Despite having as much as 18,000 years of selection in environments as diverse as those found in the Old World, body mass and proportion clines in the Americas are less steep than those in the Old World. […] In fact, as Hulse (1960) pointed out, Amerindians, even in the tropics, tend to possess some “arctic” adaptations.
In Mesoamerica, farming began about 6,000 to 7,000 years ago—the same time depth as in West Africa (although there is evidence of proto-agriculture going back to 12,000 years ago in West Africa). The difference between the two culture areas seems to have been more in the speed of co-evolution with this new means of subsistence, and especially with its social consequences. Briefly put, natural selection has had less raw material to work with among tropical Amerindians than among sub-Saharan Africans. Because modern humans entered the Americas from northern Eurasia, their genetic variability had been whittled down to the bare minimum for Arctic survival. They have thus evolved more slowly away from anatomical traits and behavioral predispositions that were originally meant for Arctic environments.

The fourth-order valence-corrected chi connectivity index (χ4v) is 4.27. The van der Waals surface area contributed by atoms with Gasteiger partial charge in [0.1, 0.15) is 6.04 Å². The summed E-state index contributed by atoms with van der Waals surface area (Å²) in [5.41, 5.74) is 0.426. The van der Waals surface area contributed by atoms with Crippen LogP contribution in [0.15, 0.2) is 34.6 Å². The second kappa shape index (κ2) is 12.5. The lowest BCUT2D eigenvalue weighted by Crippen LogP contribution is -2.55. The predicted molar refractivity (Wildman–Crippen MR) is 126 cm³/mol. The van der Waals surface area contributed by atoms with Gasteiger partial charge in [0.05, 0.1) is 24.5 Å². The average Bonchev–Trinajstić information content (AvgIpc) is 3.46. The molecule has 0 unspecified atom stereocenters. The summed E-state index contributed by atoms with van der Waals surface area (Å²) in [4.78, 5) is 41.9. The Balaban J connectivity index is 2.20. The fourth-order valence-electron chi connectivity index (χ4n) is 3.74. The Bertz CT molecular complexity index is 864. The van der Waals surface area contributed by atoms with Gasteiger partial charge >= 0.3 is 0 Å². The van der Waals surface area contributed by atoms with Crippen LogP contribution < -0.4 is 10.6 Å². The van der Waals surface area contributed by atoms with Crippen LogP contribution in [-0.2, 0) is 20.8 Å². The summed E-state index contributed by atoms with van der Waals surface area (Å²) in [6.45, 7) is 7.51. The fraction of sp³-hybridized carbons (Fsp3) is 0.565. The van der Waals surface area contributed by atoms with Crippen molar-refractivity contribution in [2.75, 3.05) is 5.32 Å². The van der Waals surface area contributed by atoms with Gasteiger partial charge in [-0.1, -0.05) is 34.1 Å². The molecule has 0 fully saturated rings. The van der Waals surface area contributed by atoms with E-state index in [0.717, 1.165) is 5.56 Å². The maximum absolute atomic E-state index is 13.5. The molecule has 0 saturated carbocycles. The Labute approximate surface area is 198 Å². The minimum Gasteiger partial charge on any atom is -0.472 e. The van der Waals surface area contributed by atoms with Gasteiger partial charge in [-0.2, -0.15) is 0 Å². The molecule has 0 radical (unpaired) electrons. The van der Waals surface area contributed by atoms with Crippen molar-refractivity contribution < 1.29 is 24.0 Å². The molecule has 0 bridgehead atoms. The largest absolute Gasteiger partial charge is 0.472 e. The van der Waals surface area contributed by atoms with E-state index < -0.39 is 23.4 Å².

This is in contrast to the relatively rapid change in morphology that we see in sub-Saharan Africa—from a small, gracile, and almost childlike appearance, as typified by Pygmies and Khoisans, to a much larger and more robust body form. Just as radical has been the shift from a low rate of polygyny to a very high one.
Did evolution get a helping hand in sub-Saharan Africa? Was this change in physique facilitated by introgression of archaic genes? Perhaps Greg Cochran and John Hawkes were right after all. They just had the wrong example.
A final point
This leads to another point. It’s inexact to say that genetic introgression speeds up evolution. Rather, it speeds up evolution along a certain trajectory … to the detriment of other possible trajectories.
Take the example of tropical Amerindians. With the advent of year-round farming, they started down the same path that sub-Saharan Africans were taking on the other side of the Atlantic, i.e., more reproductive autonomy for women, lower cost of polygyny for men, higher incidence of polygyny, more male-male competition for access to women, etc.